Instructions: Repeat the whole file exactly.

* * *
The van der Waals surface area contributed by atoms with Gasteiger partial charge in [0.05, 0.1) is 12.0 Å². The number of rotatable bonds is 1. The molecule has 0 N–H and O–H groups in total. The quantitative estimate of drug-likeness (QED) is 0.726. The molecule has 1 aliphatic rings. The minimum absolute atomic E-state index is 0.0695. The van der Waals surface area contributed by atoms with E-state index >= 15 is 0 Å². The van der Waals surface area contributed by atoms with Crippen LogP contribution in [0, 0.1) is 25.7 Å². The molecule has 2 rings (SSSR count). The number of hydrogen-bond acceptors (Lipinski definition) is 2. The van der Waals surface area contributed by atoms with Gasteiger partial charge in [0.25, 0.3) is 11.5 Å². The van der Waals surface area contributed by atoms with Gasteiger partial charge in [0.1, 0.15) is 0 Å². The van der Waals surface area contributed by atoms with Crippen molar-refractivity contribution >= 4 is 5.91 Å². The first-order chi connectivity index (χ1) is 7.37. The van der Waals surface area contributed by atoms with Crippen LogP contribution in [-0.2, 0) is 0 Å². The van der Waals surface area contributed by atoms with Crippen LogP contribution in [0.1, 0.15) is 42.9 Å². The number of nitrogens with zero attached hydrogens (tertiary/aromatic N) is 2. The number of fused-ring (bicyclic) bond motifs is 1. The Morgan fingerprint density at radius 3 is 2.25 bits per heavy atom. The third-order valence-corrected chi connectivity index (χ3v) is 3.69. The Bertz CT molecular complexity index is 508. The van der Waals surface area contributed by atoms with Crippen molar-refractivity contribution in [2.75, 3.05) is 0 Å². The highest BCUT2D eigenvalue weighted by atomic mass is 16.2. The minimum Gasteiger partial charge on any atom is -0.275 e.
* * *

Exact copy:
The van der Waals surface area contributed by atoms with Gasteiger partial charge in [0.05, 0.1) is 12.0 Å². The number of rotatable bonds is 1. The molecule has 0 N–H and O–H groups in total. The quantitative estimate of drug-likeness (QED) is 0.726. The molecule has 1 aliphatic rings. The minimum absolute atomic E-state index is 0.0695. The van der Waals surface area contributed by atoms with E-state index >= 15 is 0 Å². The van der Waals surface area contributed by atoms with Crippen LogP contribution in [0, 0.1) is 25.7 Å². The molecule has 2 rings (SSSR count). The number of hydrogen-bond acceptors (Lipinski definition) is 2. The van der Waals surface area contributed by atoms with Gasteiger partial charge in [0.25, 0.3) is 11.5 Å². The van der Waals surface area contributed by atoms with Gasteiger partial charge in [0.1, 0.15) is 0 Å². The van der Waals surface area contributed by atoms with Crippen molar-refractivity contribution >= 4 is 5.91 Å². The first-order chi connectivity index (χ1) is 7.37. The van der Waals surface area contributed by atoms with Crippen LogP contribution in [-0.2, 0) is 0 Å². The van der Waals surface area contributed by atoms with Crippen LogP contribution in [0.1, 0.15) is 42.9 Å². The number of nitrogens with zero attached hydrogens (tertiary/aromatic N) is 2. The number of fused-ring (bicyclic) bond motifs is 1. The Morgan fingerprint density at radius 3 is 2.25 bits per heavy atom. The third-order valence-corrected chi connectivity index (χ3v) is 3.69. The Bertz CT molecular complexity index is 508. The van der Waals surface area contributed by atoms with Crippen molar-refractivity contribution in [2.75, 3.05) is 0 Å². The highest BCUT2D eigenvalue weighted by atomic mass is 16.2. The minimum Gasteiger partial charge on any atom is -0.275 e.